This month, Foreign Policy Magazine named Jesselyn Radack, National Security and Human Rights Director at the Government Accountability Project, one its “100 Leading Global Thinkers of 2013” for her work “championing the rights of whistleblowers.” The 100 on that list were nominated by “wonks, writers, experts, and policymakers on six continents for nominees” for making a “measurable difference in politics, business, technology, the arts, the sciences, and more.” Foreign Policy provides this summary of the achievements that put Radack on the list.
In 2013, Radack has been a regular on talk shows and op-ed pages, advocating for whistleblower protections and criticizing the unprecedented prosecutions of leakers by the Obama administration. She’s not representing the world’s most famous whistleblower, Edward Snowden, but she is using her quasi-celebrity to try to shift the media story from details about the former NSA contractor to the specifics and potential impact of the surveillance programs he has revealed. (In October, she visited Snowden in Russia to present him with an “Integrity in Intelligence” award.)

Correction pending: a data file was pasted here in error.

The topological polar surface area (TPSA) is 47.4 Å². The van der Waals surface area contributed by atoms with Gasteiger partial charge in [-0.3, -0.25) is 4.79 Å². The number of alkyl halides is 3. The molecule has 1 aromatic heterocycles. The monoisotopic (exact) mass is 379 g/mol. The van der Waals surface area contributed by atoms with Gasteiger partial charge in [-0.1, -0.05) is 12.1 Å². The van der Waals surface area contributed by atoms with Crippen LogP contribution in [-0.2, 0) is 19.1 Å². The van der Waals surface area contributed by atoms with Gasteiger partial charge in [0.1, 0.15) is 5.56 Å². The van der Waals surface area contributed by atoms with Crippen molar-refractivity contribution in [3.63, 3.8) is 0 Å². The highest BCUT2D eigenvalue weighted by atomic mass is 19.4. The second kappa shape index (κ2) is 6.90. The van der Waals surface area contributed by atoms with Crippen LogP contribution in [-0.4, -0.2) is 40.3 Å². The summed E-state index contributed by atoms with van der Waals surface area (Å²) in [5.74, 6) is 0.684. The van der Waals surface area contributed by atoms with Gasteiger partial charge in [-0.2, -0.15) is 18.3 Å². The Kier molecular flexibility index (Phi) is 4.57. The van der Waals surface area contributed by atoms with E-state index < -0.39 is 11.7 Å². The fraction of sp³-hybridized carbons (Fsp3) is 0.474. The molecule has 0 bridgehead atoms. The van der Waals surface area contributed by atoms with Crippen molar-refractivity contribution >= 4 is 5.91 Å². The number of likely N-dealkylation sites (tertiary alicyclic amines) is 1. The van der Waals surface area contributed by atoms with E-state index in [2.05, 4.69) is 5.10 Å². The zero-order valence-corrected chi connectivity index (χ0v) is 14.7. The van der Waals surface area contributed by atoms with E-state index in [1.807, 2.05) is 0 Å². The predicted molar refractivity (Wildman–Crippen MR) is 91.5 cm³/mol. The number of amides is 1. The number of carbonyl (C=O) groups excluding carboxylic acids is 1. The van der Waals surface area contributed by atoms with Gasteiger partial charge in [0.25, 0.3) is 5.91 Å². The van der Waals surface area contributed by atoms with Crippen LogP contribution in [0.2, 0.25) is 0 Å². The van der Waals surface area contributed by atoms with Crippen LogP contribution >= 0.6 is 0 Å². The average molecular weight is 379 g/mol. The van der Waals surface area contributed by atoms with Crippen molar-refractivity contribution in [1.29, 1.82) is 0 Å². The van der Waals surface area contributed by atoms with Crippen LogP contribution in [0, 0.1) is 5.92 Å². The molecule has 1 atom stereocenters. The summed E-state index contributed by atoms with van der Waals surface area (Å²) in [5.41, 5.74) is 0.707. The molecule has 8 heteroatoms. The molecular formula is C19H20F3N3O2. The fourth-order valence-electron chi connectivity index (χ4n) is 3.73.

Indeed, Radack has been a fearless spokesperson for whistleblowers, going head-to-head with some of the most aggressive and powerful anti-whistleblower elements in Washington, D.C. At the height of the frenzy over Snowden’s revelations, she seemed to be everywhere, adhering to a grueling schedule despite a simultaneous struggle with multiple sclerosis. On top of that, she produces a steady stream of articles about whistle blowing on a popular blog.
Her spirited advocacy of whistleblowers stems almost certainly from the fact that she, herself, has been a whistleblower. She’s been there: has witnessed the corruption, fought the legal battles, and endured the smears and other retaliation that are routine for government whistleblowers–especially those who hold security clearances. Through the work of advocates like Radack, public opinion of whistleblowers has steadily improved since the bad old days, not so long ago, when many people viewed them as disloyal snitches, influenced by frequently unopposed government and corporate propaganda.
In conclusion, Foreign Policy made a superb choice in naming Jess Radack to its elite group of influential people that also includes NSA whistleblower Edward Snowden and the journalists who gave him a voice, Glenn Greenwald, Laura Poitras.